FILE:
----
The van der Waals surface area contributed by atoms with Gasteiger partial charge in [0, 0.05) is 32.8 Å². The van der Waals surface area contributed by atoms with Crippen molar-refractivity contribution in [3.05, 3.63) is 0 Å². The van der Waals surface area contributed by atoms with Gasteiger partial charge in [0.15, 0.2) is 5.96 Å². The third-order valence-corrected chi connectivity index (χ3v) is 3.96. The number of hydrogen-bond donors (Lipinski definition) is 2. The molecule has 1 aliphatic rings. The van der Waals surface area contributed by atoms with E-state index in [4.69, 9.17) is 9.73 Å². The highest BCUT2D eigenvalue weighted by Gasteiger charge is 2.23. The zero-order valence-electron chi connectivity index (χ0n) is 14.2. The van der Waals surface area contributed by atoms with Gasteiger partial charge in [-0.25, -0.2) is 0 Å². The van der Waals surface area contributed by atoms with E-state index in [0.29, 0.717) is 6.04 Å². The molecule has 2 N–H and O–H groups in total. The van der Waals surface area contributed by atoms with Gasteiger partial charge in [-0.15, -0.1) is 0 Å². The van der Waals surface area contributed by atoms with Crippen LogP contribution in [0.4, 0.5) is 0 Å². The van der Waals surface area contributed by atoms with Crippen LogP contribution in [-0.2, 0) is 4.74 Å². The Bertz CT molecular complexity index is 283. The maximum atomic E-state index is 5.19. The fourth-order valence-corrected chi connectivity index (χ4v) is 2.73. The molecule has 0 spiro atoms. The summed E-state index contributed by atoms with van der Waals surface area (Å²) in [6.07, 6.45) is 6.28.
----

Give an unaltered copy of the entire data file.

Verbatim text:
The van der Waals surface area contributed by atoms with Gasteiger partial charge in [0, 0.05) is 32.8 Å². The van der Waals surface area contributed by atoms with Crippen molar-refractivity contribution in [3.05, 3.63) is 0 Å². The van der Waals surface area contributed by atoms with Gasteiger partial charge in [0.15, 0.2) is 5.96 Å². The third-order valence-corrected chi connectivity index (χ3v) is 3.96. The number of hydrogen-bond donors (Lipinski definition) is 2. The molecule has 1 aliphatic rings. The van der Waals surface area contributed by atoms with E-state index in [4.69, 9.17) is 9.73 Å². The highest BCUT2D eigenvalue weighted by Gasteiger charge is 2.23. The zero-order valence-electron chi connectivity index (χ0n) is 14.2. The van der Waals surface area contributed by atoms with Gasteiger partial charge in [-0.25, -0.2) is 0 Å². The van der Waals surface area contributed by atoms with E-state index in [0.29, 0.717) is 6.04 Å². The molecule has 2 N–H and O–H groups in total. The van der Waals surface area contributed by atoms with Gasteiger partial charge in [-0.15, -0.1) is 0 Å². The van der Waals surface area contributed by atoms with Crippen LogP contribution in [0.4, 0.5) is 0 Å². The van der Waals surface area contributed by atoms with Crippen LogP contribution in [-0.2, 0) is 4.74 Å². The Bertz CT molecular complexity index is 283. The maximum atomic E-state index is 5.19. The fourth-order valence-corrected chi connectivity index (χ4v) is 2.73. The molecule has 0 spiro atoms. The summed E-state index contributed by atoms with van der Waals surface area (Å²) in [6.07, 6.45) is 6.28.